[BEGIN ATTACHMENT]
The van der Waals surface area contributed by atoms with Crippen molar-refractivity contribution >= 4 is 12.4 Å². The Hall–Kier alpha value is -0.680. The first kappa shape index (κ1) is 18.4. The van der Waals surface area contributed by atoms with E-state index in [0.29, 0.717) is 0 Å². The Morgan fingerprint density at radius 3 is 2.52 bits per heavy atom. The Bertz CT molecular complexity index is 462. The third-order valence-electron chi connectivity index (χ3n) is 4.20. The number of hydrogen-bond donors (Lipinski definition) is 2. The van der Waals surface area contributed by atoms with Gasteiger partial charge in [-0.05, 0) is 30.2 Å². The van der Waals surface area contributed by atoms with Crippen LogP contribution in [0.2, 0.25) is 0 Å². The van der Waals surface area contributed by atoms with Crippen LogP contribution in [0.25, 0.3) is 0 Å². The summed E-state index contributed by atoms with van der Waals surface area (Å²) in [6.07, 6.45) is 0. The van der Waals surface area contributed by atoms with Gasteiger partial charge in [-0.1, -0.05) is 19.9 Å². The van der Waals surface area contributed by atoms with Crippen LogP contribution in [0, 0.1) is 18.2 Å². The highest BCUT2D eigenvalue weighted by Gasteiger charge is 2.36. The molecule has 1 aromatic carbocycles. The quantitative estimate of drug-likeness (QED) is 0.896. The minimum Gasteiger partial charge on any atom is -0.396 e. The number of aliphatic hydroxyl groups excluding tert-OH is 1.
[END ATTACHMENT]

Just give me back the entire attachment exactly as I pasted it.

The van der Waals surface area contributed by atoms with Crippen molar-refractivity contribution >= 4 is 12.4 Å². The Hall–Kier alpha value is -0.680. The first kappa shape index (κ1) is 18.4. The van der Waals surface area contributed by atoms with E-state index in [0.29, 0.717) is 0 Å². The Morgan fingerprint density at radius 3 is 2.52 bits per heavy atom. The Bertz CT molecular complexity index is 462. The third-order valence-electron chi connectivity index (χ3n) is 4.20. The number of hydrogen-bond donors (Lipinski definition) is 2. The van der Waals surface area contributed by atoms with Gasteiger partial charge in [-0.05, 0) is 30.2 Å². The van der Waals surface area contributed by atoms with Crippen LogP contribution in [0.2, 0.25) is 0 Å². The van der Waals surface area contributed by atoms with Crippen LogP contribution in [0.25, 0.3) is 0 Å². The summed E-state index contributed by atoms with van der Waals surface area (Å²) in [6.07, 6.45) is 0. The van der Waals surface area contributed by atoms with Gasteiger partial charge in [-0.1, -0.05) is 19.9 Å². The van der Waals surface area contributed by atoms with Crippen LogP contribution in [0, 0.1) is 18.2 Å². The highest BCUT2D eigenvalue weighted by Gasteiger charge is 2.36. The molecule has 1 aromatic carbocycles. The quantitative estimate of drug-likeness (QED) is 0.896. The minimum Gasteiger partial charge on any atom is -0.396 e. The number of aliphatic hydroxyl groups excluding tert-OH is 1.